Looking for a good story to read, now the evenings are drawing in and you’ve returned from your summer holidays to the joys of commuting? Well, we’ve just added a couple of titles to our Fellows in Fiction loan collection – books which feature (real) Fellows of the Royal Society in a fictional context.
The first, ‘Wanting’ by Richard Flanagan, begins during Sir John Franklin’s ill-fated years as Lieutenant-Governor of the penal colony of Van Diemen’s Land (1836 to 1843), and then jumps forward in time to the search for Franklin’s lost expedition to the fabled North-West Passage. I’m looking forward to reading this one myself – Flanagan, a Tasmanian with a strong feeling for his island’s turbulent history, is also the author of the excellent ‘Gould’s Book of Fish’. I’m reminded of the fate of Franklin’s expedition every time I walk through Waterloo Place on my way to the Royal Society, passing his statue with its moving (albeit incorrect) tribute to “the great Arctic navigator and his brave companions, who sacrificed their lives in completing [sic] the discovery of the North West Passage”. Ooops, sorry, plot spoiler! But I’m sure you knew that Franklin, and all his men, never came home …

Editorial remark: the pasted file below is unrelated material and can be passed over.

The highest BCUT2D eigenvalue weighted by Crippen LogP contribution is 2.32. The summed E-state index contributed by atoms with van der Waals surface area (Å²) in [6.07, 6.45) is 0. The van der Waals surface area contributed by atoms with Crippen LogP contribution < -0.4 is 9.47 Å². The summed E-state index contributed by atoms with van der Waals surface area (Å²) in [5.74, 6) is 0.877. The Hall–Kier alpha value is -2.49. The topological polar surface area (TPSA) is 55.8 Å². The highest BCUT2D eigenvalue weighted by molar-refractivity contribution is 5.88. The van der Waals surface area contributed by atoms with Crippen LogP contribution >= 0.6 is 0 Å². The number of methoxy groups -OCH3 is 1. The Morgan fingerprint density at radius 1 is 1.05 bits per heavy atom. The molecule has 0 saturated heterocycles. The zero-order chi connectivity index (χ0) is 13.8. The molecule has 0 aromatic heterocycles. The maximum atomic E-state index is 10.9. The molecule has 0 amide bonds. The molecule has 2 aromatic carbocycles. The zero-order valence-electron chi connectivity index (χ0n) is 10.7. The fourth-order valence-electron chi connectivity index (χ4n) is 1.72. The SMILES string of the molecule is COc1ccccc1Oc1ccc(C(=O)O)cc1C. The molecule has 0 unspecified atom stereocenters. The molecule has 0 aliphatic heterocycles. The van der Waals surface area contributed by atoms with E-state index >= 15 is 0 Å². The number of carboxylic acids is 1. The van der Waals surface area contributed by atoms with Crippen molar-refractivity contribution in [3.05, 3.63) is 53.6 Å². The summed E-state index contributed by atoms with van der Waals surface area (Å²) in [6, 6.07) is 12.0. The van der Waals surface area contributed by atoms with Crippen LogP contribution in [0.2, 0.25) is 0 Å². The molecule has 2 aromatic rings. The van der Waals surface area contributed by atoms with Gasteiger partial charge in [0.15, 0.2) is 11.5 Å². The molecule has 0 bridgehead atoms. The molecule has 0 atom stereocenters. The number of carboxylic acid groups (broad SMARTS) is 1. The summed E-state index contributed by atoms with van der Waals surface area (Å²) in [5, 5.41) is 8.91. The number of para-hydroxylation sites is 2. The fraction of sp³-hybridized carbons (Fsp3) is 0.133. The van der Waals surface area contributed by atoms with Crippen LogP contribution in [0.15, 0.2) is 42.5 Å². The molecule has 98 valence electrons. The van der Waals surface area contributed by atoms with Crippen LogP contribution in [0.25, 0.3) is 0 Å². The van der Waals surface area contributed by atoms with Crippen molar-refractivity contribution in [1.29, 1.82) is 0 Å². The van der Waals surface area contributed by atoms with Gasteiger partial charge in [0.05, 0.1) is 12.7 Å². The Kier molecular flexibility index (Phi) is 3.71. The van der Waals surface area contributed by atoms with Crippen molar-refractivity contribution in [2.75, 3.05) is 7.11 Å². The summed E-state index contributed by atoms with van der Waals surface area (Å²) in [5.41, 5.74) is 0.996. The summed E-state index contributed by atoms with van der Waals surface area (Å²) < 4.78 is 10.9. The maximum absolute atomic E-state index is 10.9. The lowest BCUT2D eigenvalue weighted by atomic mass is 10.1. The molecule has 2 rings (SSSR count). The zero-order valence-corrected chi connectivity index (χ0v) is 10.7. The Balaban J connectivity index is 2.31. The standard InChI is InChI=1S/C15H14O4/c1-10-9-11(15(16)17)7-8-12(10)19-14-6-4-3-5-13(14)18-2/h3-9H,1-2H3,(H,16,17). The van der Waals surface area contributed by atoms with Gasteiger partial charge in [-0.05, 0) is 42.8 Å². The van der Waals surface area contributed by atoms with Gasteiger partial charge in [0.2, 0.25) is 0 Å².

Second – and possibly more in the ‘light reading’ vein despite its title – is Philip Kerr’s ‘Dark Matter: the Private Life of Sir Isaac Newton’. Promising “mysterious coded messages” on a corpse hidden in the Tower of London and a “far-reaching plot that might lead to the collapse of the government”, the story sees Newton’s career as Warden of the Royal Mint take a detour into detection and suspense. I don’t think we’re quite into ‘Da Vinci Code’ territory here, though, as reviewers have praised Kerr’s “mastery of period detail” and noted that he “excels at bringing the past back to life”.
‘Dark Matter’, ‘Wanting’ and the rest of the Fellows in Fiction books are shelved in the main reading room in the Royal Society Centre for History of Science. Do let me know if you have any suggestions for adding to this collection, and do pop in to take a look for yourselves. Fellows in Fiction novels, along with modern books on our Biography and History of Science shelves, can now be borrowed by members of the public who have registered as Reader ID card holders, so if you haven’t got yourself an ID card yet, here’s a link to our card rules and regulations. We look forward to seeing you in the Library, where we’ll register you and point you in the direction of the public loan collections. Happy reading!